P.D. Soros Fellowship for New Americans


Q&A: Law School Graduate Matt Nguyen Looks Back At The Fellowship

  • Matt Nguyen

The Paul & Daisy Soros Fellowships for New Americans provides two years of funding for outstanding graduate students who are immigrants and children of immigrants. After two years the Fellows join a lifelong community of past Fellows. We asked Matt Nguyen, a 2017 Paul & Daisy Soros Fellow, to look back at the first two years of the Fellowship and what they have meant to him.

Matt Nguyen’s parents fled Vietnam as child refugees at the height of the Vietnam War. Arriving in America with minimal English and pennies to their name, they lived in resettlement camps before making California their home. Through their own perseverance and the support of generous social programs that gave them the opportunity to succeed, Matt’s parents built a better life for themselves and their families. Born and raised in California, and grateful for his parents’ sacrifices, Matt has dedicated his career to empowering everyday Californians through teaching, policy advocacy, and constitutional rights litigation. Matt is a proud alumnus of Orange County public schools. He graduated salutatorian from the University of California, Berkeley, and earned his law degree from Yale Law School.

You’re now finishing up the second year of the Paul & Daisy Soros Fellowship program. Has the Fellowship been what you expected?

These past two years as a PD Soros Fellow have exceeded my wildest dreams. During our first Fall conference, Mrs. Daisy Soros told us that the PD Soros Fellowship is, above all else, a “fellowship with a heart.” At that time, I did not grasp the full magnitude of her words. But after these past two years, I now regard each and every member of my fellowship cohort as part of my own family. For while each of us is informed by our distinct family histories, fields of study, and career aspirations, we are chiefly united by our shared principles and our sustained commitments to give back to a country that has given so much to us and our families. The PD Soros Fellowship’s heart, it turns out, has brought us together in ways I never imagined.

As a New American, why has it been important to have The Paul & Daisy Soros Fellowships community?

As the son of refugees who fled the horrors of the Vietnam War, I have felt intimately the recent onslaught against vulnerable communities fleeing violence in search of freedom and prosperity. Especially in the current national political climate—where vitriolic discourse has been accompanied by a slate of anti-immigrant policies—the PD Soros community has offered an invaluable public counternarrative by proudly spotlighting the indelible contributions of immigrants and their children to our country. For me, the Fellowship community epitomizes the aspirational egalitarian values that countless past generations of Americans have sought to achieve and that we continue to strive for each and every day.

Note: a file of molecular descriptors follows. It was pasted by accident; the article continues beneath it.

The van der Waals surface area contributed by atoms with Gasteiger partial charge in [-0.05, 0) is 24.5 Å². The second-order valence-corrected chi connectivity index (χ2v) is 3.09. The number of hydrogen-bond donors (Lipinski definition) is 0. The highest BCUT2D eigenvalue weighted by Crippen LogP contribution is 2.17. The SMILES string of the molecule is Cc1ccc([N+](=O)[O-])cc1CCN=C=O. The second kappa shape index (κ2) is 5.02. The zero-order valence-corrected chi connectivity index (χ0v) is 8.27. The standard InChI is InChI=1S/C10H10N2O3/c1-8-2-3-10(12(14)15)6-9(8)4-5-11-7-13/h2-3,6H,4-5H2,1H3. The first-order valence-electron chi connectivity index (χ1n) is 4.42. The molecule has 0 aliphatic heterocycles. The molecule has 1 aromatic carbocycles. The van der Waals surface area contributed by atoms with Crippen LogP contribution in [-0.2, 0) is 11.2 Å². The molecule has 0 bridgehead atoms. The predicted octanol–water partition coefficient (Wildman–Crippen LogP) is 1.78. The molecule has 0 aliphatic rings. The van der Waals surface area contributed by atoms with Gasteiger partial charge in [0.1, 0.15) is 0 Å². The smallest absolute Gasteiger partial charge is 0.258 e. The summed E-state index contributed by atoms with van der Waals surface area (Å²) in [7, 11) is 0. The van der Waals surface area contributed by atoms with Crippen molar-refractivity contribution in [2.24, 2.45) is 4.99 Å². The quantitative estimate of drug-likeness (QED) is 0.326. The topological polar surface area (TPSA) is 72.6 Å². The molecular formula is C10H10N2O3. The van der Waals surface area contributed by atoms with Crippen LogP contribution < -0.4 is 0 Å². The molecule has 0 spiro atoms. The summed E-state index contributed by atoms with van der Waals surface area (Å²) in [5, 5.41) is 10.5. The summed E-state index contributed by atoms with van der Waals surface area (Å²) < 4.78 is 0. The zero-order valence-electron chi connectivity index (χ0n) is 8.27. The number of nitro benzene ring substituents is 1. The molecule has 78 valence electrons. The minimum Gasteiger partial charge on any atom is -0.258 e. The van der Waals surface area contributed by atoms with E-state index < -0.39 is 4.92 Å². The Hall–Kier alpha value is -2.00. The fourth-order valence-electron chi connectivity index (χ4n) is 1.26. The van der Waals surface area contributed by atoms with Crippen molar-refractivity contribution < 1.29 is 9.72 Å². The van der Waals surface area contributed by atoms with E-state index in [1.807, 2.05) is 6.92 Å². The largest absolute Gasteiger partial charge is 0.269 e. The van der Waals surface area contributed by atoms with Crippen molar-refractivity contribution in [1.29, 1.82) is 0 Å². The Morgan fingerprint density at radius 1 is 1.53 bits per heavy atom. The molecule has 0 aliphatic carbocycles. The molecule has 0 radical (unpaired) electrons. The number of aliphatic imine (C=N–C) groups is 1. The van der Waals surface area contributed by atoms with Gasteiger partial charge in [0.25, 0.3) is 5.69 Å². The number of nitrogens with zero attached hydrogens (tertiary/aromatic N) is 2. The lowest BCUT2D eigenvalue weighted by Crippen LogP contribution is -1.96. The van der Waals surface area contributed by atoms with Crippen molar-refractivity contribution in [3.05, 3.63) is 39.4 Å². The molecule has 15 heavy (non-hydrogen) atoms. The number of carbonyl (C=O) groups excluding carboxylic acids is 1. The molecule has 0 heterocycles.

Do you have any favorite memories from the past two years as a Paul & Daisy Soros Fellow?

As 2017 PD Soros Fellows, our cohort was the latest fellowship year to attend the PD Soros Fellowship’s 20 year reunion in 2018. The experience was truly unforgettable. With 300 PD Soros Fellows in attendance recounting our backgrounds and current pursuits, and sharing in our common bonds, I left that weekend more invigorated and inspired than ever.

Where are you with your law degree?

In the spring of 2019, I earned my Juris Doctor degree from Yale Law School as the only student of Vietnamese descent in my graduating class. During this past year at Yale, I directed an education advocacy clinic, cofounded a constitutional rights coalition, designed nationally-recognized law clinic teaching curriculum, supported a national blueprint for immigration policy reform, taught torts and education law, and was a notes editor for the Yale Law Journal. Thanks to the PD Soros Fellowship’s financial support, I am fortunate to pursue my post-graduate career in public service freed from the weighty cloud of student loan debt. With this in mind, I now serve as a judicial law clerk for Justice Goodwin Liu on the Supreme Court of California, where I work to safeguard the rights of over 40 million Californians. In the long-term, I plan to continue mobilizing my law and policy experience to empower underserved communities across California.

What advice would you give to someone who is thinking of applying to The Paul & Daisy Soros Fellowships for New Americans?

My advice to applicants: be true to yourself and your family’s history and cherish all the twists and turns that have brought you to where you are today. As immigrants or children of immigrants, we are often counseled by society to keep our heads down and conceal integral parts of our identities in order to fit in. As a result, we constantly navigate between disparate worlds, never fully belonging and only rarely having the opportunity to share our authentic selves with a receptive audience. The PD Soros Fellowship is that welcoming audience—one that cares deeply about knowing the full story of you, beyond simply the professional.

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